So much of what most of us consider to be good writing requires the writer to create a believable scene and realistic characters—or if not believable and realistic, close enough so that the reader willingly suspends their disbelief. Today’s article and corresponding writing practice is all about throwing those rules out the window by writing about weirdos.

characters who are weirdos

 

The general consensus in writing for a modern audience is that subtlety and nuance are key to getting the reader on board with your story. This is true for many slice-of-life type stories, but not every story requires a delicate touch. There are entire genres dedicated to exploring the fantastic and weird, so why stay on the path of realism with your work?

There are many ways to get your freak flag flying on your pages, but we’ll start with how that works in characterization.

Weirdos Are Everywhere

When it comes to characters, writers are most often criticized because of the believeability of their characters. Taken at face value, that seems to mean that your characters should be the kind of people that you would find on the street or the bus or the subway or in your office or at school, and a lot of writers have somehow interpreted that to mean normal or average.

As a frequent public transit rider, I have to say to these writers: buses and subways are full of weirdos. (Share that on Twitter?)

In fact, offices and classrooms are full of weirdos, too. Have you spent any amount of time around children under the age of ten? And everyone has at least one story about a coworker who never wore shoes in the office, or who would inexplicably hoard Earl Grey tea from the break room at their desk, or who never wore deodorant.

How to Write Good Characters: Dig Into the Weirdness

Take this post as an affirmation to write your weird characters, and to really dig into that weirdness.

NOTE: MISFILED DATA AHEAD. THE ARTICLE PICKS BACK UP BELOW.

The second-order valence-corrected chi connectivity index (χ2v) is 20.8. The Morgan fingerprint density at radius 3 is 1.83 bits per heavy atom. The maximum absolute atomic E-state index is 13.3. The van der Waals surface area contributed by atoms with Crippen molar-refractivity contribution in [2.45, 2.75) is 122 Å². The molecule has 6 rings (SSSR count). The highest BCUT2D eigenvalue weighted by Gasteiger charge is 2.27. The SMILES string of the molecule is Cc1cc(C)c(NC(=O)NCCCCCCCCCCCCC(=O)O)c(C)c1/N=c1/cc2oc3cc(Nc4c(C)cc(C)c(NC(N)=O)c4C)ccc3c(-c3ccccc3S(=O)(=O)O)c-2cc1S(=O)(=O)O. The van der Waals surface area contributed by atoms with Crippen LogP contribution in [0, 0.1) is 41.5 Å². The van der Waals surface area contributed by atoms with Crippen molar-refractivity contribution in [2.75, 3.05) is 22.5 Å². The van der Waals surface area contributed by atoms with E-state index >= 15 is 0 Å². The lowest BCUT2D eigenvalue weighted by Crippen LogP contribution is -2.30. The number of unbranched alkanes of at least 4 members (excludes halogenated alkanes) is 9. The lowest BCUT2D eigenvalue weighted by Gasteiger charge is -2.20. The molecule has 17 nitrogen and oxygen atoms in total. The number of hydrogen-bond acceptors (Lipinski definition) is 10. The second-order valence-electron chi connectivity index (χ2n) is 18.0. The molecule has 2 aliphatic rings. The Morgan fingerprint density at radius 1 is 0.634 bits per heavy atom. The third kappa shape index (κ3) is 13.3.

Make all of them residents of some alternate civilization where the Air Bud DVDs are a form of legal tender and Ashanti is a minor deity in their pantheon.

Give them a dialectal quirk that results in them adding the word “biscuit” to the end of all of their sentences.

Maybe you’ve got a serial killer who makes teapots out of their victims’ skulls.

The point is that reality is pretty rarely realistic, so there’s no reason to try to make your characters the beige version of “realistic”.

Can you think of someone you’ve seen or know personally who is a bona-fide weirdo (besides yourself, that is!)? What makes them so weird/fascinating? Share in the comments.

PRACTICE

Take fifteen minutes and write about a person in a food/beverage establishment. Get weird with the customer and the service staff. Describe appearances, verbal and physical quirks, behavioral tics, and general demeanors as you create the conversation. Post your practice in the comments and be sure to check out the work of your fellow writers.

Liz Bureman
Liz Bureman

Liz Bureman has a more-than-healthy interest in proper grammatical structure, accurate spelling, and the underappreciated semicolon. When she’s not diagramming sentences and reading blogs about how terribly written the Twilight series is, she edits for the Write Practice, causes trouble in Denver, and plays guitar very slowly and poorly. You can follow her on Twitter (@epbure), where she tweets more about music of the mid-90s than writing.